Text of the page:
An online marketplace which facilitates the exchange of crypto or fiat currencies based on the market exchange rate.“>exchange Binance has announced a partnership with payments processing firm Simplex, allowing users to purchase crypto with Visa and Mastercard credit or debit cards. The feature went live today, January 31, enabling the exchange’s customers to use their card to purchase The native cryptographic token of the Ethereum network. Ether is used to pay transaction and computation fees within the network. ETH is the currency code for Ether.“>Ether, Litecoin, and Ripple’s XRP.
Simplex will charge 3.5 percent of a transaction, with a $10 minimum purchase amount. Buyers will be limited to a $20,000 maximum for daily purchases when using a credit or debit card, as well as a $50,000 maximum monthly limit. Users will also be subject to area restrictions, which include Cuba, Iran, and Iraq. In the US, New York, Connecticut, Hawaii, Georgia, New Mexico, and Washington will also be excluded. The restriction page also notes that, because Simplex is subject to bank policies, “Some issuer banks may decline charges on their own terms, regardless if users reside in a supported jurisdiction.”
Early this month, Changpeng Zhao (CZ), the CEO and founder of Binance, spoke with Boxmining at the Binance Blockchain Week conference in Singapore. In the interview, CZ touches on the moves Binance wants to make in 2019, including creating Binance is the largest exchange by adjusted trading volume according to CoinMarketCap, which means a project like this has the ability to promote wider crypto adoption on a large scale. Both CZ and Nimrod Lehavi, the co-founder and CEO of Simplex, list this as a key reason for the companies’ partnership.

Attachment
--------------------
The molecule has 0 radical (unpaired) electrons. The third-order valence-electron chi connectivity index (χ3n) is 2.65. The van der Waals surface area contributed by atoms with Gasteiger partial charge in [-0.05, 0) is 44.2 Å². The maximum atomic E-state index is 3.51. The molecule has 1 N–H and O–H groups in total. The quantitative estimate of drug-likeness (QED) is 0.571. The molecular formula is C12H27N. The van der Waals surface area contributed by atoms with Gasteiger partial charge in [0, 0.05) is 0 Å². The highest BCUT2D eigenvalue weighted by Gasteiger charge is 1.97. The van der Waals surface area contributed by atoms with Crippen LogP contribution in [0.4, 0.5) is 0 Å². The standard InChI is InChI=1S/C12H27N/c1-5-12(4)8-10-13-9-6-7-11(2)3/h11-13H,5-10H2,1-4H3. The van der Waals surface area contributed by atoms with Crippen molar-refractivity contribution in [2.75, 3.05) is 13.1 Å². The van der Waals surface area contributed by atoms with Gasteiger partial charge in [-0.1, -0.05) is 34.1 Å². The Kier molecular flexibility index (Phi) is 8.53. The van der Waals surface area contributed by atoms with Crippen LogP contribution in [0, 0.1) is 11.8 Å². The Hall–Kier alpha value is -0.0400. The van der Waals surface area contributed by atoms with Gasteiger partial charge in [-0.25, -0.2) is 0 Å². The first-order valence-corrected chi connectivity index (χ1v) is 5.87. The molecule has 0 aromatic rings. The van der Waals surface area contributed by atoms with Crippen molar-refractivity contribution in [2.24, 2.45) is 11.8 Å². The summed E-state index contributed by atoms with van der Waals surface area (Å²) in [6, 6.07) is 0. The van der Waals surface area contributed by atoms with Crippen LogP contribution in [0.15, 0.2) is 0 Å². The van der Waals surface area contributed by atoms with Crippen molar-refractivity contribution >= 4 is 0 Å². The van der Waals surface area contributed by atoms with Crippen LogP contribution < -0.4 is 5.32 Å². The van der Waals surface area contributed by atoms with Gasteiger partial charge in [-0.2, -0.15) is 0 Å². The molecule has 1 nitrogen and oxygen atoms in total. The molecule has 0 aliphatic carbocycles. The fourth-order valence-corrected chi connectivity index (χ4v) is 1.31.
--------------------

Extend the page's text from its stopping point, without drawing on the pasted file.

Binance isn’t the first exchange to allow users to purchase cryptocurrency with a credit or debit card, and it’s worth asking how long they will be able to continue to offer this payment method in its present form. In February 2018, crypto exchange Coinbase disabled the option to add new credit cards as payment for US customers. The change came in the wake of JPMorgan Chase, Bank of America, and Citi barring credit card holders from purchasing cryptocurrency. The UK’s Lloyds Banking Group and Virgin Money both followed suit, banning customers from purchasing cryptocurrency with a credit card.
Despite area restrictions and credit card issuers pushing back, it will be interesting to see if Binance can help usher in wider crypto adoption, especially in smaller markets like Europe, where, by at least one tally, the Euro only accounts for under 4 percent of the global bitcoin volume (at time of press).
Earlier this month, Binance officially launched Binance Jersey, part of its expansion drive. The new exchange offers four fiat-crypto trading pairs to its users: Bitcoin or Ether to the British pound or euro.